We got a phone call right before the hearing stating they were switching the case to reunify Penelope to her mom. I was shocked. Then I reminded myself this is what we signed up for. We desired to be a key element in redeeming families back together. Although it didn’t take my pain away, I had peace and faith moving forward. I told my husband, ‘I believe this will be one of the most beautiful stories of reunification in the history of Arizona. God is up to something far greater than I could ever imagine.’
The court hearing began, and I sat on the phone and listened in. All was well until it wasn’t. I couldn’t stop shaking and feeling so attacked as I began to hear the attorney representing Jazmin come after us with false accusations. This attorney began to tell lies about my social media, the podcast I produce, my husband’s professional baseball career, and our family. Everything I had been hoping for seemed like it was just stripped away from us. The court hearing was ugly, and I felt like this entire situation just hit rock bottom. I felt betrayed by Jazmin and confused about what just happened.
I cried out to God, ‘None of this makes sense! But you promised you would carry me.’ I made the decision to stand firm on those promises and believe God was near and he was working in the midst of this terrible situation. I had to remind myself of all the ways God came through in the past and had faith to believe that this wasn’t over. This wasn’t the end. God truly can and will redeem all things.
Everything was different from that point on. Our future family looked different and my relationship with Jazmin was different. However, slowly, God began to mend my heart to prepare me to reunify Penelope; He began to slowly repair our relationship as we transitioned little Penelope back to her mom.
I remember Penelope’s last night in our home. I sat with my toddlers and my husband and I just cried as we tried to muster out prayers over her through all the tears. I laid her down to sleep for the last time, tears streaming down my face rapidly, and I prayed over her. I prayed God would do miracles in her life and we would get to watch her grow into a strong, beautiful girl. I shut the door and I went into the other room and sobbed. I thought I would be tucking her into bed for the rest of her adolescent life. Although I felt at peace that she was going back to her mom, at that same moment, I was so full of heartache for our loss.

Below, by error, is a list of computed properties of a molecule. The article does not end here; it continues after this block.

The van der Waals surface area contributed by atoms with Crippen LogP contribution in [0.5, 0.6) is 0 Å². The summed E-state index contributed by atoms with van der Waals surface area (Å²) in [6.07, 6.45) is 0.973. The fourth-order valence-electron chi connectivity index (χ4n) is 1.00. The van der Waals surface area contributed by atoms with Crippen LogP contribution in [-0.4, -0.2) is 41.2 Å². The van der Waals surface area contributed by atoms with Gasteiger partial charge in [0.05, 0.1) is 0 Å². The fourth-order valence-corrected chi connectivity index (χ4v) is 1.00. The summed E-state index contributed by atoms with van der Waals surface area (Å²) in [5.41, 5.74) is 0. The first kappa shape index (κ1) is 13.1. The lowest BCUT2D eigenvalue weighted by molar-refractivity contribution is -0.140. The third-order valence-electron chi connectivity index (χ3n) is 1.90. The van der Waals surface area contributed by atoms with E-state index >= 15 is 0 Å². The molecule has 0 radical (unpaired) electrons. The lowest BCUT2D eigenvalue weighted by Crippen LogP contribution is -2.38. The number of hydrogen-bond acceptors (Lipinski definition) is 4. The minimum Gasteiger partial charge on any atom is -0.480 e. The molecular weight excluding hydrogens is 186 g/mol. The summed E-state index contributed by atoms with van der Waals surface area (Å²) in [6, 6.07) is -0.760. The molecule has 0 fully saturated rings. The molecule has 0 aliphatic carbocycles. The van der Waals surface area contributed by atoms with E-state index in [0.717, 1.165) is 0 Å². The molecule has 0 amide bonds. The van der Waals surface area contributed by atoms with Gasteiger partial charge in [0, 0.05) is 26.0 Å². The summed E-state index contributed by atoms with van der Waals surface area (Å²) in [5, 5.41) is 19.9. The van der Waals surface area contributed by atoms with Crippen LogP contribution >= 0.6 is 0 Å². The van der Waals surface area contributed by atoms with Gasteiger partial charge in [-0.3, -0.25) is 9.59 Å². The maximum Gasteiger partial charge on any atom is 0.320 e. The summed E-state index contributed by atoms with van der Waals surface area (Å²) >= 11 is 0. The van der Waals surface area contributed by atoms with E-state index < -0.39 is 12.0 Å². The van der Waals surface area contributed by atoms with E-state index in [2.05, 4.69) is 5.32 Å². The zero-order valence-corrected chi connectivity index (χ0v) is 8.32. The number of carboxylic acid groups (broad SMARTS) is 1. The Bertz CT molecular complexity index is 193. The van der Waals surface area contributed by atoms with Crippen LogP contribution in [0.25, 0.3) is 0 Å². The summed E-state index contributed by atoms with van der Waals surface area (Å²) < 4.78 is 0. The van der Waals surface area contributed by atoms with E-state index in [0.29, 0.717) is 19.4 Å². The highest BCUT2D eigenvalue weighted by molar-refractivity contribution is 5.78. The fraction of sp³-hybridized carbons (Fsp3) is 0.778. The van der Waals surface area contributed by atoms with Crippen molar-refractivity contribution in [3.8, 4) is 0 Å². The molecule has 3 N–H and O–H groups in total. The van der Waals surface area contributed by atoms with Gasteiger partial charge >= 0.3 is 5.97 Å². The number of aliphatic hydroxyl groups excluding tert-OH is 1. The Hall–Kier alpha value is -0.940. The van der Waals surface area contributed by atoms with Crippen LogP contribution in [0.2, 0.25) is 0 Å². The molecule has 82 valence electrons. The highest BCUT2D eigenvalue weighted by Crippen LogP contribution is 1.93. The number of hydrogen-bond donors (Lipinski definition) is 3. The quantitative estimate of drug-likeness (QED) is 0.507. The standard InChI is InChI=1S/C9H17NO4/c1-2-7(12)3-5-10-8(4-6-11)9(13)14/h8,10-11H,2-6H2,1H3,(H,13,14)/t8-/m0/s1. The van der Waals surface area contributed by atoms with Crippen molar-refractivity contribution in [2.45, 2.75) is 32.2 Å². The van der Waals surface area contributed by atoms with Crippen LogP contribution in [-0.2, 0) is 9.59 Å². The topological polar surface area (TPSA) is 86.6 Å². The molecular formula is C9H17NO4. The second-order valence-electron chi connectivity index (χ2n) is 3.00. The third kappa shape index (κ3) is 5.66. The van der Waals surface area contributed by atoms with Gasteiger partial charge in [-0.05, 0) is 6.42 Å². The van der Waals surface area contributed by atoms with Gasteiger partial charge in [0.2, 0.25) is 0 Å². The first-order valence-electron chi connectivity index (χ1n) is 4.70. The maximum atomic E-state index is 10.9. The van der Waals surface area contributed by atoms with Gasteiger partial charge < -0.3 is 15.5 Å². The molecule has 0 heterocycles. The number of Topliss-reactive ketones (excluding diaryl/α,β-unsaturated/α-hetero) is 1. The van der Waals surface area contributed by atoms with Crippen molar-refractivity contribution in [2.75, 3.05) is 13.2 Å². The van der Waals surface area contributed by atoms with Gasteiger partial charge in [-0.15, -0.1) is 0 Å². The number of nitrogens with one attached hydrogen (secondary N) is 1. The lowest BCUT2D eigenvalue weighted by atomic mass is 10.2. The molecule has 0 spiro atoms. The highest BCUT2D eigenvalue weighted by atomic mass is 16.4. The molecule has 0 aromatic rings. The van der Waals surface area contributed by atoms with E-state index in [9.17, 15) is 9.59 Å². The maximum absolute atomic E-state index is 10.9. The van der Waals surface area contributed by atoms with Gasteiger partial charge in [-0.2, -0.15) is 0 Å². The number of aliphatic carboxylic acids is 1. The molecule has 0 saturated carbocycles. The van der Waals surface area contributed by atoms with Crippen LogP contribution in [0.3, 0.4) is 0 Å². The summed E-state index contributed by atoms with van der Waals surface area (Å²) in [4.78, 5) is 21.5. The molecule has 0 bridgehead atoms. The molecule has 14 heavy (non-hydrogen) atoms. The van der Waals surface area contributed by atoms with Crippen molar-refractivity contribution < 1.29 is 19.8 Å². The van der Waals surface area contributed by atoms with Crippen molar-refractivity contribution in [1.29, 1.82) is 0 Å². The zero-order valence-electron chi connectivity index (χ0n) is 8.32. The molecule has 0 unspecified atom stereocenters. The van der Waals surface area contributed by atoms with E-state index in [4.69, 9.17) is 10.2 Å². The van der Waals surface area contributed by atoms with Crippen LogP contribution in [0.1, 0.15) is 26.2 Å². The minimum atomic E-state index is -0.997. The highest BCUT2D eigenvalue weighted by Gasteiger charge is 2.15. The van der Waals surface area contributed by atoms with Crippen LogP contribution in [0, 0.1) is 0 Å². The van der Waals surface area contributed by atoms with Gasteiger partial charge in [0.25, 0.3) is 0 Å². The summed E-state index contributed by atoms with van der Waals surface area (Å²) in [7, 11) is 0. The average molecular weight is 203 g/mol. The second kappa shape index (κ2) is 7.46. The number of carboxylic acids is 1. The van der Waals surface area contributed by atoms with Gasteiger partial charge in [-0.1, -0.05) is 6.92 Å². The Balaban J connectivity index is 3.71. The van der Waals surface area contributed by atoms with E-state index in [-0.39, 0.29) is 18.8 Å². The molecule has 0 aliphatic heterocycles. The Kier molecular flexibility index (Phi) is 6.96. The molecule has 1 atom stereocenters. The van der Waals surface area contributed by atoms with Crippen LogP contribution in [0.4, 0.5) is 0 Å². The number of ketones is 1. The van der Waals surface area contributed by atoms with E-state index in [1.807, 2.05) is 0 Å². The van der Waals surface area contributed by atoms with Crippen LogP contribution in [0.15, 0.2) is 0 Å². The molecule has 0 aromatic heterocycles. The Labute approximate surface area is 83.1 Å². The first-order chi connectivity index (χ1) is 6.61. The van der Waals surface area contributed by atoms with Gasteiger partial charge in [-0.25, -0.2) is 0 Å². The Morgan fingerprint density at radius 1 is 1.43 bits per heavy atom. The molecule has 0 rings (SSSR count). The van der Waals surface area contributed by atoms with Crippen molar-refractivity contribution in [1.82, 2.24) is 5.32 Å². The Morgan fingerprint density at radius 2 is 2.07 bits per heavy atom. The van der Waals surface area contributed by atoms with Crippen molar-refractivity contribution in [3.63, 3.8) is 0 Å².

We couldn’t imagine our little girl squad without Penelope in it. Our hearts ached for our other two girls, who were too young to understand why their sister wouldn’t be around anymore. How do you explain the complexity of this case to a couple of two-year-olds? Ken and I prayed for God to protect their hearts and help fill the void that would be left by their youngest sister.
As I sat on my stairs and cried, I got a text from Jazmin. She asked, ‘How was your day with P?’ I began to tell her that I was so happy for her, but my heart was hurting so bad at the thought of me laying her down to sleep for the last time. She responded with, ‘This isn’t goodbye, it’s see you later. You will see Penelope again. We’re family now.’ Accompanied with the text was a photo. It was a picture of Penelope’s little ultrasound picture, her hospital bands that she came to our house with that I had given back, and the little note I had written to her mom when Penelope was just a week old. She said, ‘You started it all with this.’
Little did I know that, 13 months ago, when I decided to write a note of encouragement to this hurting mom whose baby was just taken away from her, that same note would bring healing to me in the midst of my hurt when I felt like my baby was being taken from me.
One of the number one reasons I hear why people don’t want to become foster parents is because they couldn’t imagine ‘giving the baby back.’ I get that because we’ve done it, and it’s hard. Foster care comes with so many emotions, a lot of tears, and unknowns. Through it all though, I was hopeful.
Now, Jazmin and Penelope come over all the time, and she is one of my best friends. God completely redeemed every broken thing in this whole experience. God carried my family and I through some heavy and dark moments and we now see the light!
Reunifying Penelope back to her mom was the beginning of the most beautiful season for all of us. Penelope and Jazmin will always be family and we get to see Penelope any time we want!”
This story was submitted to Love What Matters by Katie Roberts. You can follow their journey on Instagram. Do you have a similar experience? We’d like to hear your important journey. Submit your own story here. Be sure to subscribe to our free email newsletter for our best stories, and YouTube for our best videos.
Read more touching stories like this:
‘Oh, are you babysitting?’ ‘They’re mine.’ I’m a 30-year-old single black woman with 3 white kids. Love has no color in my home.’: Woman adopts 1 boy, 2 siblings from foster care, ‘love is love, no matter the color’
Help us show compassion is contagious. SHARE this story on Facebook with family and friends.